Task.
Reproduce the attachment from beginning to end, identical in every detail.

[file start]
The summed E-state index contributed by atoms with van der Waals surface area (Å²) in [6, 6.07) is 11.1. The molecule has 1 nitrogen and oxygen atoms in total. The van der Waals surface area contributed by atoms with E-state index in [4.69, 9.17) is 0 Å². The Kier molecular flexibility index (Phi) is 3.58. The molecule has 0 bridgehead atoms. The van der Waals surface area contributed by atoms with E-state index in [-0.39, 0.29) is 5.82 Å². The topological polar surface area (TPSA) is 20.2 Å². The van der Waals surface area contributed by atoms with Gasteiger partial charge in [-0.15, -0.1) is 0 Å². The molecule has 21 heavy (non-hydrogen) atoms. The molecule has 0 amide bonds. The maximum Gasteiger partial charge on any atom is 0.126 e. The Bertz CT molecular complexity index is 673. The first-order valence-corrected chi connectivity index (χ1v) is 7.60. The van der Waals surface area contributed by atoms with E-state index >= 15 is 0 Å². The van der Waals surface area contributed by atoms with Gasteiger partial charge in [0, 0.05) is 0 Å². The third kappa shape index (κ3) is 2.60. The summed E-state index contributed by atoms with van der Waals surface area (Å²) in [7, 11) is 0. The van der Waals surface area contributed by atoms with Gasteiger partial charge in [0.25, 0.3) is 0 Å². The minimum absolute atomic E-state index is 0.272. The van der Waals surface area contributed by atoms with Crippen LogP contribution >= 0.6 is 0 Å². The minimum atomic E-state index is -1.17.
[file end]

The summed E-state index contributed by atoms with van der Waals surface area (Å²) in [6, 6.07) is 11.1. The molecule has 1 nitrogen and oxygen atoms in total. The van der Waals surface area contributed by atoms with E-state index in [4.69, 9.17) is 0 Å². The Kier molecular flexibility index (Phi) is 3.58. The molecule has 0 bridgehead atoms. The van der Waals surface area contributed by atoms with E-state index in [-0.39, 0.29) is 5.82 Å². The topological polar surface area (TPSA) is 20.2 Å². The van der Waals surface area contributed by atoms with Gasteiger partial charge in [-0.15, -0.1) is 0 Å². The molecule has 21 heavy (non-hydrogen) atoms. The molecule has 0 amide bonds. The maximum Gasteiger partial charge on any atom is 0.126 e. The Bertz CT molecular complexity index is 673. The first-order valence-corrected chi connectivity index (χ1v) is 7.60. The van der Waals surface area contributed by atoms with E-state index >= 15 is 0 Å². The van der Waals surface area contributed by atoms with Gasteiger partial charge in [0, 0.05) is 0 Å². The third kappa shape index (κ3) is 2.60. The summed E-state index contributed by atoms with van der Waals surface area (Å²) in [7, 11) is 0. The van der Waals surface area contributed by atoms with Gasteiger partial charge in [0.25, 0.3) is 0 Å². The minimum absolute atomic E-state index is 0.272. The van der Waals surface area contributed by atoms with Crippen LogP contribution >= 0.6 is 0 Å². The minimum atomic E-state index is -1.17.